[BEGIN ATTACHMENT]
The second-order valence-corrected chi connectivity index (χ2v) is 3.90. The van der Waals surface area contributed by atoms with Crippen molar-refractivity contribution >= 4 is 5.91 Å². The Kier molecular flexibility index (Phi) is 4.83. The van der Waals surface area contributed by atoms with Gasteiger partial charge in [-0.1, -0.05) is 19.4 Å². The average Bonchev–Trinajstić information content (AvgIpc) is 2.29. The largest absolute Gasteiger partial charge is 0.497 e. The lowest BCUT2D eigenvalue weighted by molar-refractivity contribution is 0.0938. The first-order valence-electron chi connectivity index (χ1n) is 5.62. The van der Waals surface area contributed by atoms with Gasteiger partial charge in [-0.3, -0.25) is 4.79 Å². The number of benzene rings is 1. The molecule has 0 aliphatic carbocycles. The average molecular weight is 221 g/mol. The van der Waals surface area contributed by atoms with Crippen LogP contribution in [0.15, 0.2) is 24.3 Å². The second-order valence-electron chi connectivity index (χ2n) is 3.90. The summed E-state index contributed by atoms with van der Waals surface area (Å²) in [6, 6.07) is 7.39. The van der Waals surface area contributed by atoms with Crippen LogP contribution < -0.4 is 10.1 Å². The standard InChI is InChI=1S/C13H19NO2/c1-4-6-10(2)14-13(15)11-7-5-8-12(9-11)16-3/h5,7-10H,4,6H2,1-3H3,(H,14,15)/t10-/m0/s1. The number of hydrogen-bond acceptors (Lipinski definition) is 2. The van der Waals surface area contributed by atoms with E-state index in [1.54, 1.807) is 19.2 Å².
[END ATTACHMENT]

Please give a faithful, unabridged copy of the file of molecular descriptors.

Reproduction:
The second-order valence-corrected chi connectivity index (χ2v) is 3.90. The van der Waals surface area contributed by atoms with Crippen molar-refractivity contribution >= 4 is 5.91 Å². The Kier molecular flexibility index (Phi) is 4.83. The van der Waals surface area contributed by atoms with Gasteiger partial charge in [-0.1, -0.05) is 19.4 Å². The average Bonchev–Trinajstić information content (AvgIpc) is 2.29. The largest absolute Gasteiger partial charge is 0.497 e. The lowest BCUT2D eigenvalue weighted by molar-refractivity contribution is 0.0938. The first-order valence-electron chi connectivity index (χ1n) is 5.62. The van der Waals surface area contributed by atoms with Gasteiger partial charge in [-0.3, -0.25) is 4.79 Å². The number of benzene rings is 1. The molecule has 0 aliphatic carbocycles. The average molecular weight is 221 g/mol. The van der Waals surface area contributed by atoms with Crippen LogP contribution in [0.15, 0.2) is 24.3 Å². The second-order valence-electron chi connectivity index (χ2n) is 3.90. The summed E-state index contributed by atoms with van der Waals surface area (Å²) in [6, 6.07) is 7.39. The van der Waals surface area contributed by atoms with Crippen LogP contribution < -0.4 is 10.1 Å². The standard InChI is InChI=1S/C13H19NO2/c1-4-6-10(2)14-13(15)11-7-5-8-12(9-11)16-3/h5,7-10H,4,6H2,1-3H3,(H,14,15)/t10-/m0/s1. The number of hydrogen-bond acceptors (Lipinski definition) is 2. The van der Waals surface area contributed by atoms with E-state index in [1.54, 1.807) is 19.2 Å².